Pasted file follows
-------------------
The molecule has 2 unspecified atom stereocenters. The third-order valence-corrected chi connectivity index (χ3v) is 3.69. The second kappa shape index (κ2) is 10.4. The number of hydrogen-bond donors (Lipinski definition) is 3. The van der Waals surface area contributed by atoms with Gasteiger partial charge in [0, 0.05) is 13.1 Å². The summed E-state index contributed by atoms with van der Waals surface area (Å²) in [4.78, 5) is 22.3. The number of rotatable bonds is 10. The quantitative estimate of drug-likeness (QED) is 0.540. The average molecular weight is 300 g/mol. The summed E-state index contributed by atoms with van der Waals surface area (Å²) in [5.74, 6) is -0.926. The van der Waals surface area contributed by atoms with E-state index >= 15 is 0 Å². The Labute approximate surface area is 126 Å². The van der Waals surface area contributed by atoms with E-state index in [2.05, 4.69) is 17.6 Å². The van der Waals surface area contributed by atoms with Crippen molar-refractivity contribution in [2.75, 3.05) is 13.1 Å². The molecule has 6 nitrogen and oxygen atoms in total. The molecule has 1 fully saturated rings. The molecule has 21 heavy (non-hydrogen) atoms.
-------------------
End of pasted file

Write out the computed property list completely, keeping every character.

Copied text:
The molecule has 2 unspecified atom stereocenters. The third-order valence-corrected chi connectivity index (χ3v) is 3.69. The second kappa shape index (κ2) is 10.4. The number of hydrogen-bond donors (Lipinski definition) is 3. The van der Waals surface area contributed by atoms with Gasteiger partial charge in [0, 0.05) is 13.1 Å². The summed E-state index contributed by atoms with van der Waals surface area (Å²) in [4.78, 5) is 22.3. The number of rotatable bonds is 10. The quantitative estimate of drug-likeness (QED) is 0.540. The average molecular weight is 300 g/mol. The summed E-state index contributed by atoms with van der Waals surface area (Å²) in [5.74, 6) is -0.926. The van der Waals surface area contributed by atoms with E-state index >= 15 is 0 Å². The Labute approximate surface area is 126 Å². The van der Waals surface area contributed by atoms with E-state index in [2.05, 4.69) is 17.6 Å². The van der Waals surface area contributed by atoms with Crippen molar-refractivity contribution in [2.75, 3.05) is 13.1 Å². The molecule has 6 nitrogen and oxygen atoms in total. The molecule has 1 fully saturated rings. The molecule has 21 heavy (non-hydrogen) atoms.